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Tom Swift and His Motor-Cycle by Victor Appleton

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which I doubt. Still, it will do no harm to take a look around."

A search resulted in nothing, however, and the Swift household had
soon settled down again, though no one slept soundly during the
remainder of the night.

In the morning Tom sent word of what had happened to the police of
Shopton. Some officers came out to the house, but, beyond looking
wisely at the window by which the burglar had entered and at some
footprints in the garden, they could do nothing. Tom wanted to go
off on his motor-cycle on a tour of the surrounding neighborhood to
see if he could get any clues, but he did not think it would be wise
in the absence of his father. He thought it would be better to
remain at home, in case any further efforts were made to get
possession of valuable models or papers.

"There's not much likelihood of that, though," said Tom to the old
engineer. "Those fellows have what they want, and are not going to
bother us again. I would like to get that model back for dad,
though. If they file it and take out a patent, even if he can prove
that it is his, it will mean a long lawsuit and he may be defrauded
of his rights, after all. Possession is nine points of the law, and
part of the tenth, too, I guess."

So Tom remained at home and busied himself as well as he could over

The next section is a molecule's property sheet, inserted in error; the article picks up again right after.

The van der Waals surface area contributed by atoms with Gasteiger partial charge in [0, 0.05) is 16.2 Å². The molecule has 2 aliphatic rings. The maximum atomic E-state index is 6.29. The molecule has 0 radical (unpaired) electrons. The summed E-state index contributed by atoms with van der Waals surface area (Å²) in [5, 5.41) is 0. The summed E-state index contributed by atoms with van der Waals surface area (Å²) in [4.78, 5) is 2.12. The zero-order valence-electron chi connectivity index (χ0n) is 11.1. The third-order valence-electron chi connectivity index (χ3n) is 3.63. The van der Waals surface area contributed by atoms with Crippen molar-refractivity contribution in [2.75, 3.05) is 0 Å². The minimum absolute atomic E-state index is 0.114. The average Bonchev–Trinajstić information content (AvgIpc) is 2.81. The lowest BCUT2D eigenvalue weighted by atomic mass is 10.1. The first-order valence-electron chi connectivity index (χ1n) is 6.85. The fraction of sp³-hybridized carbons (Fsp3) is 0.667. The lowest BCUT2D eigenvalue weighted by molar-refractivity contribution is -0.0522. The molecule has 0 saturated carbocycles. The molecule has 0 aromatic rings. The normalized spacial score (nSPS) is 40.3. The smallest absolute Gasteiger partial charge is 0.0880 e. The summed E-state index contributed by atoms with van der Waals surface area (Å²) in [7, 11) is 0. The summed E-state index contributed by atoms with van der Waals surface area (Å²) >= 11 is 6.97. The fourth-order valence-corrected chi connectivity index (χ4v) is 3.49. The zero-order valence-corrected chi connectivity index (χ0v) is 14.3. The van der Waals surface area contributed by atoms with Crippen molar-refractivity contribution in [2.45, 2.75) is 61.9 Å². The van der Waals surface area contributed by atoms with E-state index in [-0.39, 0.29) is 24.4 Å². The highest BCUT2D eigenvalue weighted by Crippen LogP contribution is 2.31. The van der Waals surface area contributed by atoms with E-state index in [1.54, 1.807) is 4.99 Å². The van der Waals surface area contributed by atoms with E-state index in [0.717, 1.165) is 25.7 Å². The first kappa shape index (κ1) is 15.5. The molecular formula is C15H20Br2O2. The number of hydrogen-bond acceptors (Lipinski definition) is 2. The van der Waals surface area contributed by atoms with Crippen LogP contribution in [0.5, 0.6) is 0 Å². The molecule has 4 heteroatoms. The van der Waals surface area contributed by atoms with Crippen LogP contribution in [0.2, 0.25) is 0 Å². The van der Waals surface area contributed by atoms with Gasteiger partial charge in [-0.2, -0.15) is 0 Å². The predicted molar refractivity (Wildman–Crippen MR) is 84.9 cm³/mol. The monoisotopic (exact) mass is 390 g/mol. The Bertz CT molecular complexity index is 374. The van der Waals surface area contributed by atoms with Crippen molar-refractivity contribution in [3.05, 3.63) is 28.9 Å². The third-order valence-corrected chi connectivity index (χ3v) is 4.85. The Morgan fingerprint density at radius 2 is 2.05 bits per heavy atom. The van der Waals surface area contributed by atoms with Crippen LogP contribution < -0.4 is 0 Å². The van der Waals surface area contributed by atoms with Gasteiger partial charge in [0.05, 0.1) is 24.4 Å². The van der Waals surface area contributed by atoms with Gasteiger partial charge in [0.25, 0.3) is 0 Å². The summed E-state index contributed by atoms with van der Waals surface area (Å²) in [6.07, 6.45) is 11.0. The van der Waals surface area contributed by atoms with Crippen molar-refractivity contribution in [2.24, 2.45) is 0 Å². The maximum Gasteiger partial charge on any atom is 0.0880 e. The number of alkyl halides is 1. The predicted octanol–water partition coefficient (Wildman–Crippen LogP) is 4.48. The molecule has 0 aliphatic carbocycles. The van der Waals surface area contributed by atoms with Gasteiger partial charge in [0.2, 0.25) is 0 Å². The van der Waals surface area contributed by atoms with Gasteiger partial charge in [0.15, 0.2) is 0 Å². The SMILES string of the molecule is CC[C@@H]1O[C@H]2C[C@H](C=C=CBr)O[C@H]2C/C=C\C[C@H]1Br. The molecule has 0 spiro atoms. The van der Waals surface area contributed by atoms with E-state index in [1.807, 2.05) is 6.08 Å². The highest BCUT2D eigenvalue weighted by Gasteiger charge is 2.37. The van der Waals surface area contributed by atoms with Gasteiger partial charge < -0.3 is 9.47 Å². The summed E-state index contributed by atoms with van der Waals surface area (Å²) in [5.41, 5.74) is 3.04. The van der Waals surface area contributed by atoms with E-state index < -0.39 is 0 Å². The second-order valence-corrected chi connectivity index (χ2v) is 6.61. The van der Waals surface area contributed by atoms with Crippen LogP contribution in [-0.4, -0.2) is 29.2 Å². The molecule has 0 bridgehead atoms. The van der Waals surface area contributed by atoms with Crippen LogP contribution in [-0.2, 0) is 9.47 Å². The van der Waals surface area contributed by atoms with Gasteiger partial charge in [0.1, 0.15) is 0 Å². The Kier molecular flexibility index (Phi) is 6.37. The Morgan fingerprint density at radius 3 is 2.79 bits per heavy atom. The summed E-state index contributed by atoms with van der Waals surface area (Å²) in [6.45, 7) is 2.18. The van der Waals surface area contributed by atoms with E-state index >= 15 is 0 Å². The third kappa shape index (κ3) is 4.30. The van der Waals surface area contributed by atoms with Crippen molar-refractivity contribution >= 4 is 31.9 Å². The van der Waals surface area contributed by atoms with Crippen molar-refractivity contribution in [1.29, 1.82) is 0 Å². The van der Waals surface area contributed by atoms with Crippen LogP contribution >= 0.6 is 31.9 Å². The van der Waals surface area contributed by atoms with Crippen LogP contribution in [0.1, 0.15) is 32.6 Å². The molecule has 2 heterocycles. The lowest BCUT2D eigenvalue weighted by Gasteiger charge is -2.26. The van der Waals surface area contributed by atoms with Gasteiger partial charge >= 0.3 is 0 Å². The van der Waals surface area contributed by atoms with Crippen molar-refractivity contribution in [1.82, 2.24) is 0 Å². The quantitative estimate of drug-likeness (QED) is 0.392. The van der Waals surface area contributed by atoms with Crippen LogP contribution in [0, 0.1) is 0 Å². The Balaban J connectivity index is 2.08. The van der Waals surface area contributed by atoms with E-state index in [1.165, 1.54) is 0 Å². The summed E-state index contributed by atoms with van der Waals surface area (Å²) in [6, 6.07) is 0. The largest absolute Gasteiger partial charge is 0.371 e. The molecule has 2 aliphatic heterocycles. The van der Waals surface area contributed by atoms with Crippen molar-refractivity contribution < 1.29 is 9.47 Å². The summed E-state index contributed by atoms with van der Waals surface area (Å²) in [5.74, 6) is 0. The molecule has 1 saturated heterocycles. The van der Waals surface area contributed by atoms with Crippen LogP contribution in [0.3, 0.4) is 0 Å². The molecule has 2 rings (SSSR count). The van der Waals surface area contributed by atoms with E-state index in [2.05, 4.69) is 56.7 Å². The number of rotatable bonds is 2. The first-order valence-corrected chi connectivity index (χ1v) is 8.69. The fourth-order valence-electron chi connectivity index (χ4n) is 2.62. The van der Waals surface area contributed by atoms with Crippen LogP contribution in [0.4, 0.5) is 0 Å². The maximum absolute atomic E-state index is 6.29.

some new machines he was constructing. He got a telegram from his
father that afternoon, stating that Mr. Swift had safely arrived in
Albany, and would return the following day.

"Did you have any luck, dad?" asked the young inventor, when his
father, tired and worn from the unaccustomed traveling, reached home
in the evening.

"Not much, Tom," was the reply. "Mr. Crawford has gone back to
Washington, and he is going to do what he can to prevent those men
taking advantage of me."

"Did you get any trace of the thieves? Does Mr. Crawford think he

"No to both questions. His idea is that the men will remain in
hiding for a while, and then, when the matter has quieted down, they
will proceed to get a patent on the motor that I invented."

"But, in the meanwhile, can't you make another model and get a
patent yourself?"

"No; there are certain legal difficulties in the way. Besides, those
men have the original papers I need. As for the model, it will take
me nearly a year to build a new one that will work properly, as it
is very complicated. I am afraid, Tom, that all my labor on the
turbine motor is thrown away. Those scoundrels will reap the benefit
of it."

"Oh, I hope not, dad! I'm sure those fellows will be caught. Now
that you are back home again, I'm going out on a hunt on my own
account. I don't put much faith in the police. It was through me,
dad, that you lost your model and the papers, and I'll get them

"No, you must not think it was your fault, Tom," said his father.
"You could not help it, though I appreciate your desire to recover
the missing model."

"And I'll do it, too, dad. I'll start to-morrow, and I'll make a
complete circuit of the country for a hundred miles around. I can
easily do it on my motor-cycle. If I can't get on the trail of the
three men who robbed me, maybe I can find Happy Harry."

"I doubt it, my son. Still, you may try. Now I must write to Mr.
Crawford and tell him about the attempted burglary while I was away.
It may give him a clue to work on. I'm afraid you ran quite a risk,

"I didn't think about that, dad. I only wish I had managed to keep
that rascal a prisoner."

The next day Tom started off on a hunt. He planned to be gone
overnight, as he intended to go first to Dunkirk, where Mr.
Blackford lived, and begin his search from there.